Board Game Month – INTERVIEW – Breaking The Rules, AI and The Future…

All this month we are celebrating the world of board games with fellow Phoenix Remix writer Board Not Board. All month we are going to talk about board games whilst focussing on different areas.

Do you think that computer games and apps are ruining the enjoyment people have from board games?

App versions of games can remove some of the mechanics which can be a good or a bad thing, depending on how satisfying those mechanics are. Games which have app accompaniments are interesting – I’m playing Mansions Of Madness at the moment, which has one – although the line between the two things takes a bit of finding. How much does the app take care of? That’s not always clear.

What convinces you to buy or test a game?

That it will be fun, interesting or useful or, hopefully, all three.

What are your top three classic board games and why?

I still really like Super Cluedo Challenge; I’ve played it again recently and it’s still satisfying. Also Uno and Connect 4, because I have small-ish children and they’re fast and playable by anyone.

What are the most overrated board games and why?

I’m going to have to say Monopoly, even though it’s a boring answer, so my apologies for that.

What are the most underrated board games and why?

There’s a Cluedo variant with a kind of on-running narrative called Cluedo Mysteries that my eldest found in a charity shop which I’d nominate for that.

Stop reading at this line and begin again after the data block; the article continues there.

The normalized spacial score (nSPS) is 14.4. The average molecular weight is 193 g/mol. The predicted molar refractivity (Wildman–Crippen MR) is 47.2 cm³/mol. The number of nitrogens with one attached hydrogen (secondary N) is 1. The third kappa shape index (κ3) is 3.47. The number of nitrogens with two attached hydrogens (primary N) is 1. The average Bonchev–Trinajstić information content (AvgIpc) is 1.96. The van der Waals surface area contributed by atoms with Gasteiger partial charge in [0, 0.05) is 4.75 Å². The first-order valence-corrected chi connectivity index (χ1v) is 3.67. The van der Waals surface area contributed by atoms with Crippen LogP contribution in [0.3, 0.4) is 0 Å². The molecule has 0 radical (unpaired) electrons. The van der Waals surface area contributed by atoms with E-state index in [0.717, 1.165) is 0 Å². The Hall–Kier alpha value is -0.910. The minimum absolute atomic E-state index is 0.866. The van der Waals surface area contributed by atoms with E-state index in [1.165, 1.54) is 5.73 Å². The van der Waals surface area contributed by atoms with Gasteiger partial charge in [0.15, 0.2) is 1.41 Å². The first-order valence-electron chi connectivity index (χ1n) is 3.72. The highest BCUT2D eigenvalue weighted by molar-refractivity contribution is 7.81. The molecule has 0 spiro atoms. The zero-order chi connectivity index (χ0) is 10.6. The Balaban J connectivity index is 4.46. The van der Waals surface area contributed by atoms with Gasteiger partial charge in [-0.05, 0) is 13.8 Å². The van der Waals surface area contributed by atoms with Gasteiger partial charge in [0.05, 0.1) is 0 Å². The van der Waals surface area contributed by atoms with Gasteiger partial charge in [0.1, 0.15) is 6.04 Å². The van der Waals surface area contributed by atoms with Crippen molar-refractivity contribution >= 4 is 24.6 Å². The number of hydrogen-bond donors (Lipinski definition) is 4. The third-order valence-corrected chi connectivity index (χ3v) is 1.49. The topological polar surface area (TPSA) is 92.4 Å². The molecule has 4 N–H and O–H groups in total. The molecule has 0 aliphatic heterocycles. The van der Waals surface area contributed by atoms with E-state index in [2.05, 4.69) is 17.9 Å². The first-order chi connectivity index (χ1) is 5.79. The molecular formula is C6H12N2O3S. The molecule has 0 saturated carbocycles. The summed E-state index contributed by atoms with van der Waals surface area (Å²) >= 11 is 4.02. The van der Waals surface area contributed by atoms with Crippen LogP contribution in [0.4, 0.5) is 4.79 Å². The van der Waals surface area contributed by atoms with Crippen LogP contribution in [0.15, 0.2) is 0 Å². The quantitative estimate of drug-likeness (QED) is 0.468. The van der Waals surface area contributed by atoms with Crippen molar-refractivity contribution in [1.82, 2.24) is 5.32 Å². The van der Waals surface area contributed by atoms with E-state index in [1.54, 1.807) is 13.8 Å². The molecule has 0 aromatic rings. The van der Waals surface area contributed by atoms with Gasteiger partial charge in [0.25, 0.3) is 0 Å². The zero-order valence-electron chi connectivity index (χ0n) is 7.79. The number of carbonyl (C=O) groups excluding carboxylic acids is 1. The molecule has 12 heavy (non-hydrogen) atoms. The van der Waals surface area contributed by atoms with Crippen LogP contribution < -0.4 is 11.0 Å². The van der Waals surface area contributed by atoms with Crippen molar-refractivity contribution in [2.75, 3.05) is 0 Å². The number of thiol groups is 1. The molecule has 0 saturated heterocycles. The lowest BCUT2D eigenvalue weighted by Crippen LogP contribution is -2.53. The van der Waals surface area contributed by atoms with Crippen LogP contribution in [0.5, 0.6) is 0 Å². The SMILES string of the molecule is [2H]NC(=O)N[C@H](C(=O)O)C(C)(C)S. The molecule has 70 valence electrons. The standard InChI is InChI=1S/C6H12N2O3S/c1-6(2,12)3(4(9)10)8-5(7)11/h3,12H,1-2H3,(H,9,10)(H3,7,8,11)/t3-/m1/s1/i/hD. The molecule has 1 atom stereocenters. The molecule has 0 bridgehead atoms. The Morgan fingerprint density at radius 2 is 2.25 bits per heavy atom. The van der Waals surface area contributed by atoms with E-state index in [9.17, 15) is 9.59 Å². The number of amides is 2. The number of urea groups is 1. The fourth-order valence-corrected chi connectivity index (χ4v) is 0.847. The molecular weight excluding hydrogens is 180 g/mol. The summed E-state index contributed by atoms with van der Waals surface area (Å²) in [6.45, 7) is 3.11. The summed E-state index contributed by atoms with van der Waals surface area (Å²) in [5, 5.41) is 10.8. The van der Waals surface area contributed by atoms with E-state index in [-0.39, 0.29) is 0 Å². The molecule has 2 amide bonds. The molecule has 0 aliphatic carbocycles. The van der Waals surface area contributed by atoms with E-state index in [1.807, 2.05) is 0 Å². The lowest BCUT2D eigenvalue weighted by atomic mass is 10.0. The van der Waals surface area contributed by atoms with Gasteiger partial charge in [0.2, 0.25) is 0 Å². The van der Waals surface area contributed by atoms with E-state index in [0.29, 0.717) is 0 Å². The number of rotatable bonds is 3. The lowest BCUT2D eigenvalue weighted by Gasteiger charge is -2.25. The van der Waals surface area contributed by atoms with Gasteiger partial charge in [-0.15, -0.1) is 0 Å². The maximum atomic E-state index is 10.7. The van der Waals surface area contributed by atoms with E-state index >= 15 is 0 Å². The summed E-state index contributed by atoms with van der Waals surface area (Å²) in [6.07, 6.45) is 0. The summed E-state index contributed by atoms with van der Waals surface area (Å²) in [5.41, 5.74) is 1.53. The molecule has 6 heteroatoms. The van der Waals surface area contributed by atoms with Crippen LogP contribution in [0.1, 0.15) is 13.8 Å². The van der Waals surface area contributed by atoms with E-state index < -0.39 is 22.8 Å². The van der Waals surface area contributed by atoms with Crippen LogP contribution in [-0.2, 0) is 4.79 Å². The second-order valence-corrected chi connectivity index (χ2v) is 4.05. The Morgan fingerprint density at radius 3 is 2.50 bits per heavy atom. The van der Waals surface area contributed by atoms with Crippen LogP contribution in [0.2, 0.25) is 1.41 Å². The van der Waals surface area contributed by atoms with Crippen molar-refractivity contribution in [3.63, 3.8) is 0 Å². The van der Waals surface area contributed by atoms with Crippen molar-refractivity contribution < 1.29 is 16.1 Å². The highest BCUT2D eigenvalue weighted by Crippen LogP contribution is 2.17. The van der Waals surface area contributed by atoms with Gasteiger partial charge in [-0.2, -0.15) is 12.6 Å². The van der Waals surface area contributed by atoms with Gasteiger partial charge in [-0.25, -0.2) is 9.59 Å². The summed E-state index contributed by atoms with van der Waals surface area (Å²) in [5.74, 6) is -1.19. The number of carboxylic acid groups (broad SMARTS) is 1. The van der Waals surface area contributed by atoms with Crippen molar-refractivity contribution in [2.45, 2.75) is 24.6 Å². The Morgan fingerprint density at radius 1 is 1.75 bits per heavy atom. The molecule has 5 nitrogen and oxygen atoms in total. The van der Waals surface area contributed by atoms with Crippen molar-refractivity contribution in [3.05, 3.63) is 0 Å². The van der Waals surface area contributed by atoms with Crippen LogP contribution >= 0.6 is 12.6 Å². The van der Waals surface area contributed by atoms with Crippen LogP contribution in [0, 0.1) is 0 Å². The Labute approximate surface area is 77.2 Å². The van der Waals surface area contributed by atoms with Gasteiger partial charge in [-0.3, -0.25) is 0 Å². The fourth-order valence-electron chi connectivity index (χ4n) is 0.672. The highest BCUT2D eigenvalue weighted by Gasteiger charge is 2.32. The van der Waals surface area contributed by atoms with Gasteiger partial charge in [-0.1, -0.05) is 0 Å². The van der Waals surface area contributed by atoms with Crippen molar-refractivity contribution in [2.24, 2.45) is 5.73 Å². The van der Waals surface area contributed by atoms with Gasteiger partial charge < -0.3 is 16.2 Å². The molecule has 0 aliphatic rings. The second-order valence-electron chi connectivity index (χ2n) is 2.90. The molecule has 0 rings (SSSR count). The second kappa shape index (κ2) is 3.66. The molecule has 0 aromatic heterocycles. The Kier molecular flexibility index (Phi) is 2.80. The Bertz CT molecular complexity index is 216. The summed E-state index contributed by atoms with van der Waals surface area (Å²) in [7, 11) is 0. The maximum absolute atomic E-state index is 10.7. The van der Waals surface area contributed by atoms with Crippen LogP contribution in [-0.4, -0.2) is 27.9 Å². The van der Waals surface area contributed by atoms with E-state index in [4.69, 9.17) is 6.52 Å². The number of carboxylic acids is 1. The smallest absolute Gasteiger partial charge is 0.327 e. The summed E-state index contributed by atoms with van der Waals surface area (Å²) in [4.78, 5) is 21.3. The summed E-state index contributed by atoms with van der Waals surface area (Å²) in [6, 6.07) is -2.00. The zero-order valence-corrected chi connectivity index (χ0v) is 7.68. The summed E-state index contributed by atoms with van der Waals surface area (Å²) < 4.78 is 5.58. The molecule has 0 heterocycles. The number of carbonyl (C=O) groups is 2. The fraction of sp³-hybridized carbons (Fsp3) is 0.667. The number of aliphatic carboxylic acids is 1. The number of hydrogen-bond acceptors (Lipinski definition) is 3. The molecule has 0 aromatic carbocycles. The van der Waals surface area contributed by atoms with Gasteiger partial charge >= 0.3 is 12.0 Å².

Do you live heavily by board games rules or do you tend to meld / adjust them?

I would always want to start with the correct rules to see how the game is supposed to be played, but I don’t mind playing different versions of rules; as long as both players are playing the same game, it doesn’t really make much difference.

What would you like to see happen to board games in the next 10 years?

Ooh. There’s a game called Spirit Island which has a kind of mechanical AI in the way the game plays against you (play it and you’ll see what I mean; it’s not steampunk or anything, just very clever) so I would want more of that.

The Monopoly Pieces are ever changing – what do you think the pieces will be in the future to reflect society?

I’d like to see an aggressively classist version of Monopoly, just to see what that would look like. As a game is so heavily rooted in capitalism I’d be interested in it really pushing that theme harder.

Do you think board games could work in AI and virtual reality based world and what games would work best?

I am excited by this question but I have no sensible answer to give for it.

More from our writer Board Not Bored next Wednesday

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